The Polish and German pragmatism in economic policy will be tested on the issue of energy. The government of the CDU/CSU-SPD coalition has a rather favorable view of the project of construction of a second line of the Nord Stream 2 gas pipeline. Although it is criticized by some CDU politicians, including Chancellor Merkel’s closest associates, it is supported by the Social Democrats, who control the ministries of economy and foreign affairs. The EC’s approach to the project has been very shaky, even though Gazprom’s expansion would result in this company’s increasing domination on the European market. The warnings coming from Poland and other countries about the increasing energy dependence on Russia have not convinced the German authorities so far.
“When Nord Stream 2 is completed and the transit of gas through Ukraine stops, Germany will become virtually the only entrance point of Russian gas to the EU. Then Germany will be in the same position as Ukraine in 2009, when Moscow simply turned the gas tap off during a dispute with Kiev,” Andriy Kobolyev, head of the Ukrainian Naftogaz, recently warned in an interview with the weekly “Welt am Sonntag”.
The interests of neighbors and partner countries on the one hand, and the interests of German energy companies on the other – which will prevail? In Warsaw, Beata Szydło told Angela Merkel that Nord Stream 2 is unacceptable for Poland. The head of the German government did not refer to this directly during the press conference, but stated that “we have a partly shared opinion on the single market and energy policy”. It’s hard to tell what this could mean for the project pushed by Gazprom. It is possible that Angela Merkel will not want or be able to make a clear stand on this issue, at least until the autumn elections to the Bundestag?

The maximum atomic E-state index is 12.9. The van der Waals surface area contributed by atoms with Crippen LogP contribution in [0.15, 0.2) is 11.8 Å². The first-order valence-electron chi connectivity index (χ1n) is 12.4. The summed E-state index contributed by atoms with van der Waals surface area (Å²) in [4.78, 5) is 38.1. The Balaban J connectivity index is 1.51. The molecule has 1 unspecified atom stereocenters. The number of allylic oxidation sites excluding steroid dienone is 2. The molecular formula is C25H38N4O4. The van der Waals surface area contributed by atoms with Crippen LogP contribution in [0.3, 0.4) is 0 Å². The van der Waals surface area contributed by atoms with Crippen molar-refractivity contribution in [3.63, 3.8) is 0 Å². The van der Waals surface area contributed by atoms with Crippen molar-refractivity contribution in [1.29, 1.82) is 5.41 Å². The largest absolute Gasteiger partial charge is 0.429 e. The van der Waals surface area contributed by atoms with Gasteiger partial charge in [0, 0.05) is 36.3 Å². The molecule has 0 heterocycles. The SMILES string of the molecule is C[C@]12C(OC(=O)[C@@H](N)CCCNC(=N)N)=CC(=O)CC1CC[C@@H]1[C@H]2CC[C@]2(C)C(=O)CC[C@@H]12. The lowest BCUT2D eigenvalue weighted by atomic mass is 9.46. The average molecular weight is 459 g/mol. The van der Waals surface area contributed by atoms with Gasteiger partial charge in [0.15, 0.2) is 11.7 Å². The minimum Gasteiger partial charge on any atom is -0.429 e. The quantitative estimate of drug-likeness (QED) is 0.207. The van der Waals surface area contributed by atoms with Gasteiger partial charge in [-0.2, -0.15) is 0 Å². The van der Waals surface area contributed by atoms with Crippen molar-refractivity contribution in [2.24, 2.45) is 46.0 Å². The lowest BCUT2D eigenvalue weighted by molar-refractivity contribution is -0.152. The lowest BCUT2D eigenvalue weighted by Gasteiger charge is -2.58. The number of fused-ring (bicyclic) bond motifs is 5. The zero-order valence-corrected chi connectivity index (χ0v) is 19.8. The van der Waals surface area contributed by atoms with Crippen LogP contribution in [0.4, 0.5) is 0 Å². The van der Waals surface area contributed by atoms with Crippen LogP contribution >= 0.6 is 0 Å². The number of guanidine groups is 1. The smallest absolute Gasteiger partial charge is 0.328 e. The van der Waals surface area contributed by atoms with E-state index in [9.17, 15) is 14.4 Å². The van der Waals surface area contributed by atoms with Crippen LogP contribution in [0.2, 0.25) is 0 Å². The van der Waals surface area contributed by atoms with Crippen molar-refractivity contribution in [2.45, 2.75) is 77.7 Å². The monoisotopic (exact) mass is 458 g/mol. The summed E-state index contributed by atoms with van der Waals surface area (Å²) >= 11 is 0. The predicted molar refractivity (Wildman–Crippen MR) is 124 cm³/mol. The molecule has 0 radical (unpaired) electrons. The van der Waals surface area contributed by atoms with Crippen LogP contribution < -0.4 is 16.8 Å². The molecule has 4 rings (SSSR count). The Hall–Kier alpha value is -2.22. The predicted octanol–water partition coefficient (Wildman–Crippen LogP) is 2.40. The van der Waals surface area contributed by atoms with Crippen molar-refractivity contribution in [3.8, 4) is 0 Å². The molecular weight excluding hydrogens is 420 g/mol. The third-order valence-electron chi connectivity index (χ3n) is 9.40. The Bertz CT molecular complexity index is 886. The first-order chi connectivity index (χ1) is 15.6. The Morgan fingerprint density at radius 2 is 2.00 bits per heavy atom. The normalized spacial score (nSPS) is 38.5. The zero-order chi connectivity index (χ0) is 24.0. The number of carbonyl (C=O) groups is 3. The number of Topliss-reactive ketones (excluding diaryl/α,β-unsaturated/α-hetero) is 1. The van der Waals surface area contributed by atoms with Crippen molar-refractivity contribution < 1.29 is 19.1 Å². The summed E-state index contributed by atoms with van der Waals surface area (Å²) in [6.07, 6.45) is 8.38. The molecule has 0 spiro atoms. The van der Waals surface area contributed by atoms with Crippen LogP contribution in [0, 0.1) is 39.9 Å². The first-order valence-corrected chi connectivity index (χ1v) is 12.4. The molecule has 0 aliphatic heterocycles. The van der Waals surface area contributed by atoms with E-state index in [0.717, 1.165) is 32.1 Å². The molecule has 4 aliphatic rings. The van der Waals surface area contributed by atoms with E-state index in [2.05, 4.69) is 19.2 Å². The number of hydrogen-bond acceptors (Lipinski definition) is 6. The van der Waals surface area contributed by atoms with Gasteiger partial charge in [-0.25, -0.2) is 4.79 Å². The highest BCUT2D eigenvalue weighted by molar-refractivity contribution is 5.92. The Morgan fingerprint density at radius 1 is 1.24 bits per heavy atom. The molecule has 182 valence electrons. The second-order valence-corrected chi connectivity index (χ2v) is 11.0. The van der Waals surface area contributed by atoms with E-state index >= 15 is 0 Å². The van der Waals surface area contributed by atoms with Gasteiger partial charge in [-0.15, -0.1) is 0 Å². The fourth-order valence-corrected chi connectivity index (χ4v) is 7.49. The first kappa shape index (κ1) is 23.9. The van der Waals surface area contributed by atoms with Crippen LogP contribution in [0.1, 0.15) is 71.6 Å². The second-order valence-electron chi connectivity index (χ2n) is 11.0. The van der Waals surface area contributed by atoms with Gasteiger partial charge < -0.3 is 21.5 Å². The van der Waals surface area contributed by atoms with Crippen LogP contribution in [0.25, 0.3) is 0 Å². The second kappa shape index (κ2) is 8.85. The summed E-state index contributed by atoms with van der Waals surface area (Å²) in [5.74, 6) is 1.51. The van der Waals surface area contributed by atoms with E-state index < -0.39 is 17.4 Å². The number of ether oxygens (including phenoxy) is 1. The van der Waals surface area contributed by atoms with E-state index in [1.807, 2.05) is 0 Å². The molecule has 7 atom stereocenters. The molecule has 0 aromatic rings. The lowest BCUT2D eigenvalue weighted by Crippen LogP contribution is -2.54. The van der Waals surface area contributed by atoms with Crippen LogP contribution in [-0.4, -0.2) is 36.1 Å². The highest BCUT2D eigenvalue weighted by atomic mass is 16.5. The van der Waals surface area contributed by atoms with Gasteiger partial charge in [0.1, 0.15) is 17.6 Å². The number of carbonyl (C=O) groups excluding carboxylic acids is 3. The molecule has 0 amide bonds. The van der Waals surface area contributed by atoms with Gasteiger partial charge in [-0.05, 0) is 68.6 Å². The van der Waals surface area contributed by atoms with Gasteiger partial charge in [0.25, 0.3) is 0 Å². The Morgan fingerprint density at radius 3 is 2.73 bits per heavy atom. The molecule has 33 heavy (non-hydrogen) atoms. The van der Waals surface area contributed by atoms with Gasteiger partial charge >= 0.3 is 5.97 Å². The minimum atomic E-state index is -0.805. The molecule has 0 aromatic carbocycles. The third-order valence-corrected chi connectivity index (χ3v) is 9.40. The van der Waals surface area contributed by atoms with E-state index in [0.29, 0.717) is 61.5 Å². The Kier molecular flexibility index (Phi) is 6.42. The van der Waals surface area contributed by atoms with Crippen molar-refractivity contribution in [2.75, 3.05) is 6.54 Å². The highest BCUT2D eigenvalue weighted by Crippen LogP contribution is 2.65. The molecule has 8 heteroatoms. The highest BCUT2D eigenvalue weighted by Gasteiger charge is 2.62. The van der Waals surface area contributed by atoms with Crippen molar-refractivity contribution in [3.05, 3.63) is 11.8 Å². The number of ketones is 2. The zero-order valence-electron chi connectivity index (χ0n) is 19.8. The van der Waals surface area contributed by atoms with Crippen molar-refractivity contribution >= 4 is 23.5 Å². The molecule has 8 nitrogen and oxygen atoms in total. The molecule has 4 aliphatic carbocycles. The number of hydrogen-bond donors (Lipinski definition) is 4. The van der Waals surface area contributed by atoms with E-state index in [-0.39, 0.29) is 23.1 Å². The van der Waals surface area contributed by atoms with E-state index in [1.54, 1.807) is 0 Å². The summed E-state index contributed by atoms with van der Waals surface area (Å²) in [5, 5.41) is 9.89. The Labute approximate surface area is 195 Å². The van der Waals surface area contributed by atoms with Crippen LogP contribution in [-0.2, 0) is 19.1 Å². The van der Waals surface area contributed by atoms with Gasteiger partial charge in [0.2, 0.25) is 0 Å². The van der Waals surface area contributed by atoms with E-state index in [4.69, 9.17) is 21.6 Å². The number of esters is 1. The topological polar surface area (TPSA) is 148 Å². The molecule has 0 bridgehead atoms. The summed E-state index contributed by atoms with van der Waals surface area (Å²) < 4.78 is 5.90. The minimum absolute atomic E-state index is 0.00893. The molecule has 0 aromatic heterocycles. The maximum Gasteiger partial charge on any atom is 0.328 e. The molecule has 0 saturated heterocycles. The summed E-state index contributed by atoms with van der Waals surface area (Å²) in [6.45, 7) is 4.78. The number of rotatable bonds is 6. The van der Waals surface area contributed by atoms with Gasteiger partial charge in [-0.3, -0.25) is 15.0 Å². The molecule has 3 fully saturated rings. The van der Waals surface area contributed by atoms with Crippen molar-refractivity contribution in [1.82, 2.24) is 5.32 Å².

Right before Merkel’s visit to Warsaw there were a number of publications in the German media criticizing “the Poles’ attachment to coal” and alarming about “the dark future of Poland”, that is, the problems associated with air pollution. The positions of Poland and Germany in this regard have long diverged. However, it seems that the intergovernmental talks were carried out in a businesslike atmosphere, as they will result in the establishment of a joint committee that will deal with the so-called Winter Package. This will involve a Polish-German discussion with the participation of experts on the proposals of the European Commission that were published in autumn 2016 as a list of ideas for providing clean energy to all Europeans (the “Clean Energy for All Europeans” legislative proposals).
According to the representatives of the Polish energy industry, the proposals put forward by the EC could significantly hamper the activity of coal-fired power plants. It will certainly be easier to find solutions satisfying the energy sector in Poland with the participation and possible support of Berlin.
The heads of governments of Poland and Germany will probably meet again in April, during the fair in Hannover. This will be an opportunity to expand the economic topics discussed in Warsaw. According to many German commentators, both parties need each other more than ever before. They have no other option but to cooperate.